For the producer, getting his friends and colleagues to appear on the record was fairly straightforward, but he was also responsible for convincing those same artists to provide a voice for the characters in the Sonic Metalverse. The stakes are high, and you can understand why some of them were hesitant. Perhaps the most unlikely casting was Chelsea Wolfe, who has made her name creating profoundly haunting goth rock, music that hardly suggests the character she ended up voicing: none other than Wonder Woman, the DC universe's singular paragon of justice, love and the inherent goodness of mankind. Needless to say, Wolfe had reservations — but they might not be what you'd expect.

"I warned [Tyler] that my speaking voice is quite monotone!" she remembers of the moment when the producer proposed the role to her. "My close friends know that even if I'm excited about something, it sounds as if I'm just as stoic as ever."

But Bates thought it could work. "She was like, 'I don't know, would I be right for that?' And I said, 'You're Wonder Woman when everything has gone wrong in the world.' You don't have to be all rah-rah,'" he recalls.

"I gave Wonder Woman a more introspective, thoughtful energy than some-one else might," says Wolfe, who also channeled the character with her contribution to the soundtrack, the grinding, industrialized standout "Diana." "But thankfully, everyone involved with the comic seemed to dig it, so I kept going."

This kind of paradox carries through the whole spirit of the project. In the same way that Wolfe doesn't fit the archetypical image of Wonder Woman, her artistry certainly doesn't fit the archetypical definition of, well, death metal. For a comic book series that aims to pay homage to the awesome excessiveness of headbanger subculture, Bates and the rest of the DC team seem eager to expand and innovate on the outmoded definition of "heaviness." Yes, this is a record punctuated by metal mainstays like Mastodon, Moreno and former Dillinger Escape Plan frontman Greg Puciato. But you'll also find jagged indie rockers Soccer Mommy and Brighton post-punk crew IDLES.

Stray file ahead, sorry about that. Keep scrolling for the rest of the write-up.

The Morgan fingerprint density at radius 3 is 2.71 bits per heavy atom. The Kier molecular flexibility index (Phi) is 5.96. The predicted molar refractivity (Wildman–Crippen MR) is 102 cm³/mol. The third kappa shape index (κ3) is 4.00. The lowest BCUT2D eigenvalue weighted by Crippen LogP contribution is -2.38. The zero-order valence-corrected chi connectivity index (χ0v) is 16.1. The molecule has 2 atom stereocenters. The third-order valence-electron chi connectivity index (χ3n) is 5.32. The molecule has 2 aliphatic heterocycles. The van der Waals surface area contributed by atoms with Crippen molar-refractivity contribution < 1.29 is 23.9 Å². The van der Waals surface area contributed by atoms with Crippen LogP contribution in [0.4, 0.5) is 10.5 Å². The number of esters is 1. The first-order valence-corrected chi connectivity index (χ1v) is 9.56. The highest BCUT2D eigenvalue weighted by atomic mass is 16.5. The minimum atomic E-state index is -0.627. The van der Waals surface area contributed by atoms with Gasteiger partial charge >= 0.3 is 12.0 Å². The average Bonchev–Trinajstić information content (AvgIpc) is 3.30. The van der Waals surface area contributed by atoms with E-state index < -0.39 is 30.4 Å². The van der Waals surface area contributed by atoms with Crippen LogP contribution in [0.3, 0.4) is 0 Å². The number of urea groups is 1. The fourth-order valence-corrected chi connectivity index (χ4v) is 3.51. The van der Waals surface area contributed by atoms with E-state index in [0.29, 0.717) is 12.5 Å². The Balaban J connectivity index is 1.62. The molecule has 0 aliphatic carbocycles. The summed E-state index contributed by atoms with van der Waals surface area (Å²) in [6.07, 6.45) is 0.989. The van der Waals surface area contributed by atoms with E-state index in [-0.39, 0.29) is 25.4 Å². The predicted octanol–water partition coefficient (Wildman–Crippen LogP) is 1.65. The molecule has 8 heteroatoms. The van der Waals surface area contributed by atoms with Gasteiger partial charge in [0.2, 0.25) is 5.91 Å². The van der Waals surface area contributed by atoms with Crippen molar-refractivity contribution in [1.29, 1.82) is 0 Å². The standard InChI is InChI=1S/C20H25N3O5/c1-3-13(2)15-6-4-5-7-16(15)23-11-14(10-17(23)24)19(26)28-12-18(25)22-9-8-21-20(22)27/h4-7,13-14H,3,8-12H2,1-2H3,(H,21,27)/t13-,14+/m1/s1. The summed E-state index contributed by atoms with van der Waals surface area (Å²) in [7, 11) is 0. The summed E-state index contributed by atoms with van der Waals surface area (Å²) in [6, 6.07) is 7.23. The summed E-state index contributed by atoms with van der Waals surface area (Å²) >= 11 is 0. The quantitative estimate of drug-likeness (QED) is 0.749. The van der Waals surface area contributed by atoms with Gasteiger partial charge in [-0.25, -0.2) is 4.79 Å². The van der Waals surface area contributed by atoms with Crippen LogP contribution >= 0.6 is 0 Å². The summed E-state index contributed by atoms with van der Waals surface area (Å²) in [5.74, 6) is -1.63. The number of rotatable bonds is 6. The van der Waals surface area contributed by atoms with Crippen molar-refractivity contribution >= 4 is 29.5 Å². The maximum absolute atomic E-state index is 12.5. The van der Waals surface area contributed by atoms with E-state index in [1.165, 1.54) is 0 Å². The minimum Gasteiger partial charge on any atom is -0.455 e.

"I think heaviness is substance, and soul, and honesty," Bates says. "You can argue that Steely Dan is heavy. You're talking about incredible composers with awesome taste. It's all about the intent of what a performance is. When I find that people are just repeating themselves, I become uninterested. I've toured a bunch over the last decade, there are a lot of allegedly heavy bands out there,  but they're not heavy, they're lame. They're retreading and rehashing ideas. I'm down with artists that are constantly challenging themselves."

Greg Capullo echoes this sentiment. He's talking about music, but it's hard not to see parallels in Dark Nights: Death Metal, the series — two comic book titans risking a wild, outrageous run that's very much removed from the Batman stories that they've built their reputations on. Everyone involved in this project wants to push the envelope, and there's nothing heavier than that.

"You can't keep writing the same song over and over again," says Capullo. "Unless you're AC/DC."